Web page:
Melissodes is a large genus of bees in the tribe Eucerini that tend to fly in the mornings and early afternoons. These bees are important pollinators of several crop and wild plants. They are primarily restricted to foraging on plants in the sunflower family (Asteraceae), specializing on asters, daisies, and sunflowers. In fact, sunflowers are quite dependent on cross-pollination by Melissodes spp., and they are one of the most important pollinators of crop sunflowers in California. However, these bees are also important pollinators of watermelon crops in California, and although cotton is generally considered to be a self-pollinating crop, Melissodes spp. do cross-pollinate it, leading to increased seed and lint yield of cotton. These bees are also commonly found on cosmos (Cosmos spp.), pincushion flower (Scabiosa spp.), coreopsis (Coreopsis spp.), and Peter's gold carpet (Bidens ferulifolia) and are one of the only effective bee pollinators of narrowpod sensitive pea (Chamaecrista keyensis) because they are able to buzz pollinate this species. These bees possess several characteristics - like gregarious nesting and restricted floral visitation - that make them good candidates to be managed for pollination services. However, no research has yet been conducted in this area.
The Eucerini (often called long-horned bees) is the most diverse tribe in the family Apidae, with over 32 genera worldwide that were previously classified as members of the family Anthophoridae. All species are solitary, though many nest in large aggregations, and it is also occasionally possible to find large "sleeping" aggregations of males. Most, but not all, genera are distinctive in the unusually long male antennae from which the tribe derives its name (eucer- means true horned). They are most diverse in the Western Hemisphere.
The classification within the tribe is rather chaotic, as many of the genera are small and poorly characterized, with the bulk of species (~500) in only 5 genera. This is a group in serious need of a thorough taxonomic overhaul, and the fusion of many genera would likely result (the most recent revision in 2000 eliminated 7 genera).
- Agapanthinus LaBerge, 1957
- Alloscirtetica Holmberg, 1909
- Canephorula Jörgensen, 1909
- Cemolobus Robertson, 1902
- Cubitalia Friese, 1911
- Eucera Scopoli, 1770
- Eucerinoda Michener & Moure, 1957
- Florilegus Robertson, 1900
- Gaesischia Michener, LaBerge & Moure, 1955
- Gaesochira Moure & Michener, 1955
- Hamatothrix Urban, 1989
- Lophothygater Moure & Michener, 1955
- Martinapis Cockerell, 1929
- Melissodes Latreille, 1829
- Melissoptila Holmberg, 1884
- Micronychapis Moure & Michener, 1955
- Notolonia Popov, 1962
- Pachysvastra Moure & Michener, 1955
- Peponapis Robertson, 1902
- Platysvastra Moure, 1967
- Santiago Urban, 1989
- Simanthedon Zavortink, 1975
- Svastra Holmberg, 1884
- Svastrides Michener, LaBerge & Moure, 1955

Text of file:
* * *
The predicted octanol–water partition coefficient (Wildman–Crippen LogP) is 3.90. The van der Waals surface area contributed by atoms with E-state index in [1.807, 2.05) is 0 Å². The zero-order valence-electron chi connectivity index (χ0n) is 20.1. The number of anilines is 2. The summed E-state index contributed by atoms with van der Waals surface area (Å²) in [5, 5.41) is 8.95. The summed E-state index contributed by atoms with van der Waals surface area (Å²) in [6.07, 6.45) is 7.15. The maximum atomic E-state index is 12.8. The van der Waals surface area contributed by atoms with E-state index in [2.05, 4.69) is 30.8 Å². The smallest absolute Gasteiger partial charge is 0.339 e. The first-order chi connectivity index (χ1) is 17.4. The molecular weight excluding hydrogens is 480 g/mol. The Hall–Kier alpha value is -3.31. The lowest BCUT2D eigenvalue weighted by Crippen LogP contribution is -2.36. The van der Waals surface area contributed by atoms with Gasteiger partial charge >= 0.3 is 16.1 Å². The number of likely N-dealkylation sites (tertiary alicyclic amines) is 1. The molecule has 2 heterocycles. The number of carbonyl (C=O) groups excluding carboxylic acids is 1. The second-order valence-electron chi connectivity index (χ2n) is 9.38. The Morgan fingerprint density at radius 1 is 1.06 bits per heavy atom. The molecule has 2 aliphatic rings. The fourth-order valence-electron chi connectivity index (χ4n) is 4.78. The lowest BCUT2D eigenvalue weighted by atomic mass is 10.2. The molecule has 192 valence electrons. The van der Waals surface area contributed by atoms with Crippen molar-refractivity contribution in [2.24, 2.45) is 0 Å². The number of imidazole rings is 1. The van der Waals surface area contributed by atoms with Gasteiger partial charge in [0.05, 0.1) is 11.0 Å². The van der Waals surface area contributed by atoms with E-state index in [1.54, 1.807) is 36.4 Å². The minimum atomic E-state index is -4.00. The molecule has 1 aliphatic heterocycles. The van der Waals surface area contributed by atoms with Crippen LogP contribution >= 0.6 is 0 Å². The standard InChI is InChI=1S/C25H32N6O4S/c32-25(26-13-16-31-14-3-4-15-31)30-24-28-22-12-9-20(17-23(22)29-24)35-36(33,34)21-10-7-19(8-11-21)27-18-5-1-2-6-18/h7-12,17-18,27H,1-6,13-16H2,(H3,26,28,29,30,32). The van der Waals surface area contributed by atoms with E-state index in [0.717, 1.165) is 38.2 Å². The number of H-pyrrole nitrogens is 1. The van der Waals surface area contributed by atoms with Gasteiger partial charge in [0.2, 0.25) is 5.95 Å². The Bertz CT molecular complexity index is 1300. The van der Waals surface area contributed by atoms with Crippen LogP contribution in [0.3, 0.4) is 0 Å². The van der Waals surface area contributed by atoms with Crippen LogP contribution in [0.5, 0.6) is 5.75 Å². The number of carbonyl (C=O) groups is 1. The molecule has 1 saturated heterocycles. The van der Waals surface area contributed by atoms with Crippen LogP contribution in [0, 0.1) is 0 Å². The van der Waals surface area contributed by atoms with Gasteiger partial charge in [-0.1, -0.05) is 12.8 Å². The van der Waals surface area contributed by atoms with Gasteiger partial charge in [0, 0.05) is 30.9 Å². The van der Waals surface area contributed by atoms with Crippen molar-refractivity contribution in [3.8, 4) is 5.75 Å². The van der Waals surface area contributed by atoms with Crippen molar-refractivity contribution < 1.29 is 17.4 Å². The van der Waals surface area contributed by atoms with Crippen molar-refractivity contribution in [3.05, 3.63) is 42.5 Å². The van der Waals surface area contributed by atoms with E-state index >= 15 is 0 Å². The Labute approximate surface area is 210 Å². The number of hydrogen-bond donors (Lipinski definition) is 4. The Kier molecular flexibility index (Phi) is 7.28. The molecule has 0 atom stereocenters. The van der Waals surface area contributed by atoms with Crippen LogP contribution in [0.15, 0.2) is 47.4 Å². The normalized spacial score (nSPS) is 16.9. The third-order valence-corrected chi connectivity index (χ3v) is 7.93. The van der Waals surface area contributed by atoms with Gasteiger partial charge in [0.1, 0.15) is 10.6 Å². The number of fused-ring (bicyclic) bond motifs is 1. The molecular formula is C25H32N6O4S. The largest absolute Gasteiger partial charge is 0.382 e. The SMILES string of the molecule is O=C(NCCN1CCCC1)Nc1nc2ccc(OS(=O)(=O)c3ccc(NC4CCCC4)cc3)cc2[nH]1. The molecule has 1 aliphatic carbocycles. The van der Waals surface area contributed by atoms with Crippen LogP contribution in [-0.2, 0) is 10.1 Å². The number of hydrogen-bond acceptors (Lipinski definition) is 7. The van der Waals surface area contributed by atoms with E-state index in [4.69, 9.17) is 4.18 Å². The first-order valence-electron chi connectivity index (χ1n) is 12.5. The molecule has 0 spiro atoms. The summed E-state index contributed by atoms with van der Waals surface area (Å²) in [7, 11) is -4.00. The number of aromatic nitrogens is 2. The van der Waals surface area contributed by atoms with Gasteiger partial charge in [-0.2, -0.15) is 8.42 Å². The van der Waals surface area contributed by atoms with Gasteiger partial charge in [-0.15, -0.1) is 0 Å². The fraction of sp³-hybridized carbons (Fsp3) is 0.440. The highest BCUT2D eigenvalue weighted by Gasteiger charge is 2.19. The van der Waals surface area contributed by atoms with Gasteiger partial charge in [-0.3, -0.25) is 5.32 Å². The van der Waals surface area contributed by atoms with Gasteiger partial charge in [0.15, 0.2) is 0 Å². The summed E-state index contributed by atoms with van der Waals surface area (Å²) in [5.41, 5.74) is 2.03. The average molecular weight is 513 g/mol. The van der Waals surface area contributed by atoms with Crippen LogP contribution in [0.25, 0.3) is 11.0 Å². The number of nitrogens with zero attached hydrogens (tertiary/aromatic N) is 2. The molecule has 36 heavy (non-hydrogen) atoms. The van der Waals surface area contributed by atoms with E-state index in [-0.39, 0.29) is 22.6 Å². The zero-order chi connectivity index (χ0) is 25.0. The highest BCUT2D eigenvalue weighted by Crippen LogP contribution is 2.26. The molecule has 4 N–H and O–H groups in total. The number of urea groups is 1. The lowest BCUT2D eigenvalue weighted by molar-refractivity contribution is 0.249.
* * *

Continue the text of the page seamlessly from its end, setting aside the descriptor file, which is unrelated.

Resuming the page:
- Svastrina Moure & Michener, 1955
- Syntrichalonia LaBerge, 1957
- Tetralonia Spinola, 1839
- Tetraloniella Ashmead, 1899
- Thygater Holmberg, 1884
- Trichocerapis Cockerell, 1904
- Xenoglossa Smith, 1854
The name squash bee, also squash and gourd bee, is applied to two related genera of bees in the tribe Eucerini; Peponapis and Xenoglossa. Both genera are oligoleges (pollen specialists) on the plant genus Cucurbita and closely related plants, such as cucumbers. They are small genera, containing only 13 and seven described species, respectively, and their combined range is nearly identical to the range of Cucurbita in the New World, from South America to North America. Their range has become somewhat expanded along with the movement of cucurbits into other areas (as crop plants). These bees are of moderate size, equal to various bumblebees. The pollen-carrying hairs on their legs (the scopa) are unbranched or nearly so, and sparse, to accommodate the exceptionally large, coarse pollen of the host plants. They have also evolved a matinal daily activity cycle, flying before sunrise. Some Xenoglossa species have become morphologically specialized to fly while it is still dark, with greatly enlarged ocelli to allow them to fly in near-darkness.
The two genera are sometimes thought to be sister taxa, but enough differences occur between them to suggest the similarities may be due to convergent evolution, based on their adaptation to use the same host plants.
Studies have been carried out to compare Peponapis and honey bees regarding their effectiveness in pollinating cucurbits. The findings point to the squash bees being more effective and suggest the current practice of renting colonies of honey bees to perform this task may be unnecessary.
- Hurd, Paul D.; Linsley, E. Gorton (1971). "Squash and Gourd Bees (Peponapis, Xenoglossa) and the Origin of the Cultivated Cucurbita". Evolution (St. Louis, MO: Society for the Study of Evolution) 25 (1): 218–234. doi:10.2307/2406514. JSTOR 2406514.
- Canto-Aguilar, M.L.; Parra-Tabla, V. (2000). "Importance of Conserving Alternative Pollinators: Assessing the Pollination Efficiency of the Squash Bee, Peponapis limitaris in Cucurbita moschata (Cucurbitaceae)". Journal of Insect Conservation 4 (3): 201–208.
- Tepedino, V. J. (April 1981). "The pollination efficiency of the squash bee (Peponapis pruinosa) and the honey bee (Apis mellifera) on summer squash (Cucurbita pepo)". Journal of the Kansas Entomological Society (Kansas (Central States) Entomological Society) 54 (2): 359–377. JSTOR 25084168.
- Williams, Roger (2009). "Effects of imidacloprid-based Insecticides on the Native Cucurbit Pollinator, Peponapis pruinosa". US Interagency IPM Projects. Retrieved September 15, 2013.
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